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The Journal Gazette

  • American Red Cross volunteers Julie and Butch Bauer of Fort Wayne are currently in North Carolina after last month's Hurricane Florence. (Courtesy)

Thursday, October 11, 2018 1:00 am

Volunteers take on hurricanes

Local couple still in NC; crews on way to Florida

JAMIE DUFFY | The Journal Gazette

Julie and Butch Bauer of Fort Wayne are used to volunteering in tough conditions, so it wouldn't surprise the American Red Cross volunteers who just arrived in North Carolina if they're sent to Florida very soon.

Hurricane Michael – the latest in a series of destructive storms that started with Hurricane Harvey in Texas last year – made landfall Wednesday afternoon with 155 mph winds on the Florida Panhandle. It is expected to strike with a Thor-like hammer in Georgia and the Carolinas as well.

Two local volunteers were sent to Tallahassee, Florida, for staging and four more will be sent to the area today or Friday, Katherine MacAulay, executive director of the American Red Cross Northeast Indiana, said Wednesday. The chapter's emergency response vehicle is also scheduled to be sent with a two-person crew, she added.

I&M has also responded to the call for help.

“About 300 I&M employees and contractors from across I&M's service territory are en route to the Florida Panhandle to help with restoration in anticipation of Hurricane Michael causing significant power outages. I&M's contingent is largely comprised of power line and forestry crews,” Tracy Warner, I&M spokesman, said in an email Wednesday.

“The I&M team traveled to the Decatur, Alabama, area Tuesday and anticipates meeting up with employees of Gulf Power early Thursday to deploy where needed,” Warner added.

Red Cross volunteers work in two-week shifts, MacAulay said. The chapter sent 24 volunteers when Florence hit North Carolina in mid-September. Seven volunteers remain there.

The Bauers arrived in Lumberton, North Carolina, about midnight Tuesday and spent Wednesday delivering food prepared at a central kitchen in Lumberton to residents still dealing with the aftermath of Hurricane Florence.

Many in this region are still without power, Julie Bauer said. Some still have their homes, but without power are not able to cook.

With schools still closed in the Lumberton area, children who would have been given federal school lunches would be without meals if the Red Cross were not there, Bauer said. Many schools served as shelters.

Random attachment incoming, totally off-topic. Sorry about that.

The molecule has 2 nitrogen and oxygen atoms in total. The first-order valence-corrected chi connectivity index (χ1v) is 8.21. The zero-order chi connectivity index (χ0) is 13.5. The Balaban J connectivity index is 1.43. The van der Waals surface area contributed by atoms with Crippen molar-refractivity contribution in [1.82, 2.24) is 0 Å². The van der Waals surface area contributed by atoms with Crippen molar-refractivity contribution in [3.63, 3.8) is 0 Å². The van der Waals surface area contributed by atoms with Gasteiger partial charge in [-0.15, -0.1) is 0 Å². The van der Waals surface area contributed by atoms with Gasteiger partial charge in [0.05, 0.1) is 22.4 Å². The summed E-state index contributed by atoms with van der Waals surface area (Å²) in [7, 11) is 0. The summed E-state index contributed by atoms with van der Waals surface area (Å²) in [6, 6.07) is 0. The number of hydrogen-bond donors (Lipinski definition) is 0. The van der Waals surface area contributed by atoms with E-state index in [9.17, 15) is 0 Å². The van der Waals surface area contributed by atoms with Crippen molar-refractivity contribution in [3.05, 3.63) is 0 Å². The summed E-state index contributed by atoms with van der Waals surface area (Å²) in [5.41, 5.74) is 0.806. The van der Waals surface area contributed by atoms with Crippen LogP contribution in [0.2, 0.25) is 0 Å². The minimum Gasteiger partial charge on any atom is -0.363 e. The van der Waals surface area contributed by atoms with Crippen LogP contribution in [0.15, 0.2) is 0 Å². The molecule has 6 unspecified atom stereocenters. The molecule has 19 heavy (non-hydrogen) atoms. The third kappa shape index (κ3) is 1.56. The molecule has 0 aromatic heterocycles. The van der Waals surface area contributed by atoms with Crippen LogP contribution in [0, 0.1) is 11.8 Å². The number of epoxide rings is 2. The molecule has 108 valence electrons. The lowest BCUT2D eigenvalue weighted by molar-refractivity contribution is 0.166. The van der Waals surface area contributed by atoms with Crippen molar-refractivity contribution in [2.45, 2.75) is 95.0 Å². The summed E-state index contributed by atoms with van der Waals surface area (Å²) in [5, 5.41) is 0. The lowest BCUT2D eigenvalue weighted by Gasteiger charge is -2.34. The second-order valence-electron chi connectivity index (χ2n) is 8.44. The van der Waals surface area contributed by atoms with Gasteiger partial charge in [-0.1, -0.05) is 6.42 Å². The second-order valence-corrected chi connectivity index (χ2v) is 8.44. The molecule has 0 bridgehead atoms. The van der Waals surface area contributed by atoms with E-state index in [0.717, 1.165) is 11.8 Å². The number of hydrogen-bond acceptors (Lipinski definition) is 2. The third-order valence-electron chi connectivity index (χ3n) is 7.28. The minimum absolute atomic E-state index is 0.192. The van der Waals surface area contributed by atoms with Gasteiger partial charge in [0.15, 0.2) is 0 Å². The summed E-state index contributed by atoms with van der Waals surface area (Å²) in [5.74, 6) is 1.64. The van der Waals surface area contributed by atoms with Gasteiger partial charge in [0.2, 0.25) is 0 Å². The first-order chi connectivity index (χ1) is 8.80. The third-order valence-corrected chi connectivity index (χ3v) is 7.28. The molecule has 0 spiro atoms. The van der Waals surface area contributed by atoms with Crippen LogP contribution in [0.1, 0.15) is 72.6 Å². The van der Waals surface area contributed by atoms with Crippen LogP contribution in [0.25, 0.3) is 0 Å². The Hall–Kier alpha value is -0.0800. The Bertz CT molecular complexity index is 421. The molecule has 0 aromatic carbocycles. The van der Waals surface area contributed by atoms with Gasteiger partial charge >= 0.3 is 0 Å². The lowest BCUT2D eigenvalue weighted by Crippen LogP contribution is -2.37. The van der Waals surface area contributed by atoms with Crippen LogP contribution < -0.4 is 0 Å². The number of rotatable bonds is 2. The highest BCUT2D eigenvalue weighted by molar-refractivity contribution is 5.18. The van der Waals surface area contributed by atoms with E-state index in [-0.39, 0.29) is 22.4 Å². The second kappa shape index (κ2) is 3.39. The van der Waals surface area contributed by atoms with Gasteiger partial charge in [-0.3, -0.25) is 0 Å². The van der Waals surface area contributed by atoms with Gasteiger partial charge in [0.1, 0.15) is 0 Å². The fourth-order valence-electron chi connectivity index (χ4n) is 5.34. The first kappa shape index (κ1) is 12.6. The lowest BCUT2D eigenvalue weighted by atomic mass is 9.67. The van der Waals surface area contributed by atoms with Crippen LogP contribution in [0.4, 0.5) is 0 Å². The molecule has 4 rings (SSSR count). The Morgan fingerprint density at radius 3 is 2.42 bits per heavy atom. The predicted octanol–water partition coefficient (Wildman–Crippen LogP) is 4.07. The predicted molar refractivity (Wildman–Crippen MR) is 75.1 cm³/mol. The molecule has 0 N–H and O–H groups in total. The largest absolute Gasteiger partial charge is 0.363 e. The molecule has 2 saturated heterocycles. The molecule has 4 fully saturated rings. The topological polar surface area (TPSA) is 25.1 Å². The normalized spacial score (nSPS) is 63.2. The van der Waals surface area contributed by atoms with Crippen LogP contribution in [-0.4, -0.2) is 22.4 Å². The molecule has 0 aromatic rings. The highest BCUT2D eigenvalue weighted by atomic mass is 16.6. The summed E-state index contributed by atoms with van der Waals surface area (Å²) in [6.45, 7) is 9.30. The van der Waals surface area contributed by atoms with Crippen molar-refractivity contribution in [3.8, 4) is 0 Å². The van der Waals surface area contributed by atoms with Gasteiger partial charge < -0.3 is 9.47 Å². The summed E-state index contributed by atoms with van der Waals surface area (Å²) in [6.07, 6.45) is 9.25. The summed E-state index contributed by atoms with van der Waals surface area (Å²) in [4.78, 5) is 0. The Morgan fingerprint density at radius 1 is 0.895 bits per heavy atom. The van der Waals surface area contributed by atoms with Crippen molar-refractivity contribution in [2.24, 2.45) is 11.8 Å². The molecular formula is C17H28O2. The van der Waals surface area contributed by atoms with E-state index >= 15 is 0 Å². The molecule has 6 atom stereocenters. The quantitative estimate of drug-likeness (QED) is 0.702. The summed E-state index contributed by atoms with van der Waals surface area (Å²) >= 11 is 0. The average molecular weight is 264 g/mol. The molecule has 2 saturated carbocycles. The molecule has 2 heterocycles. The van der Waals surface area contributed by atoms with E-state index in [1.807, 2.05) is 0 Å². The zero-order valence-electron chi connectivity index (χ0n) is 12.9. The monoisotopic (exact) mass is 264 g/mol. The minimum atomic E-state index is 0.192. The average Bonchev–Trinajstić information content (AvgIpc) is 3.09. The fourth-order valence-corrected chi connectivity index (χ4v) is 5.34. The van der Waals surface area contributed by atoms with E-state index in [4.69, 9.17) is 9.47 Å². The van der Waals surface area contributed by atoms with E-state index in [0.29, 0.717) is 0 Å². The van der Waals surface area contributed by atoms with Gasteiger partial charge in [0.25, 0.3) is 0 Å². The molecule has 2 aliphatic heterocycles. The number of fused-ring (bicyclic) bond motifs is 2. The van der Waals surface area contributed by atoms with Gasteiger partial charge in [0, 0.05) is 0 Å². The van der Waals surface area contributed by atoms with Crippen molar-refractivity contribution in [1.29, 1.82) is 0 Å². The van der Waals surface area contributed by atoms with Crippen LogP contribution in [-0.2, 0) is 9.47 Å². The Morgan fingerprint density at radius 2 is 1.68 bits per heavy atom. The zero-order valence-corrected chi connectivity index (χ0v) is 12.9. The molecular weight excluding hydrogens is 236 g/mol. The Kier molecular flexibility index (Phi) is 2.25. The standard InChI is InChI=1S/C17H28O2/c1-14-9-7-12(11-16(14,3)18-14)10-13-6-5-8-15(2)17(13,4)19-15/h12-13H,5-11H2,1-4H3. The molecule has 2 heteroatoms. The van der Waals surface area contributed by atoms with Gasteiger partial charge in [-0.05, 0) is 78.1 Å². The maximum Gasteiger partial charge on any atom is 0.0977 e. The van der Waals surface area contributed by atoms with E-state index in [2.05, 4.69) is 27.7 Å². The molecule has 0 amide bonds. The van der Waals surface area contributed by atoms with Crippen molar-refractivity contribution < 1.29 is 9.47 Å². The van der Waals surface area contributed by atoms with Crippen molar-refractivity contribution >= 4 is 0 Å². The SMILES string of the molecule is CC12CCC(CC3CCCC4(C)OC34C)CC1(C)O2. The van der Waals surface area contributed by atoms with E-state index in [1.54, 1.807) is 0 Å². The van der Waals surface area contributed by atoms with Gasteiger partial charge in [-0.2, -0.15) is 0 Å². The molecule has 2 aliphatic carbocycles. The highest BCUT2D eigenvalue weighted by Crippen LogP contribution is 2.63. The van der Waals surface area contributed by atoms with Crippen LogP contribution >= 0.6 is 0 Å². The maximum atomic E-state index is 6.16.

“There's lot of flooding, very large trees down. It's one of the poorest regions in the area, so they're trying to help people that can't eat,” Bauer said. 

The Bauers are on standby, not knowing whether they'll be sent to Florida, Julie Bauer said. “We're expecting a lot of rain in Lumberton tonight and tomorrow. We're right in the path of it coming up the coast.”

“The operation from Florence was winding down a bit, but now they're saying (volunteers) should stay fixed because they don't know what the impact is going to be with Michael. We're all kind of sitting tight to see what the weather will bring,” she said.

Julie Bauer volunteered to help Hurricane Harvey victims in Texas and in September flew to California to work as a mental health counselor while wildfires raged in Reading, California. The Bauers have been Red Cross volunteers for several years.

“During this operation, Butch and I are driving an emergency response vehicle, basically to distribute food to shelters or you go up and down hard-hit areas and disburse meals out of a window,” she said. “We always have snacks or water. Sometimes they disburse bulk cleaning items like masks and bleach.”

It pays to stay fit in order to be a Red Cross volunteer. Bauer said you have to be able to carry or help carry 25 to 50 pounds, like big coolers called cambros.

MacAulay said the chapter has about 150 volunteers who are registered. Many volunteers are retired and the majority are over 50 years old.

“Other people work with their employer and take their time off. We still have the working volunteer as well,” MacAulay said. “Some of the volunteers we sent to Florence are now deploying for a second time.”

The local Red Cross takes financial donations but cannot take items like clothing or cleaning products because it costs too much to transport them, MacAuley said. Donating blood is crucial, she added.

Financial donations can be sent to the local Red Cross office at 1212 E. California Road, Fort Wayne, IN 46895, or by calling 1-800-733-2767. Donations can be made online at www.redcross.org. Texting 90999michael is an instant donation of $10, MacAuley said.

Donation centers for blood can be also be found online.

jduffy@jg.net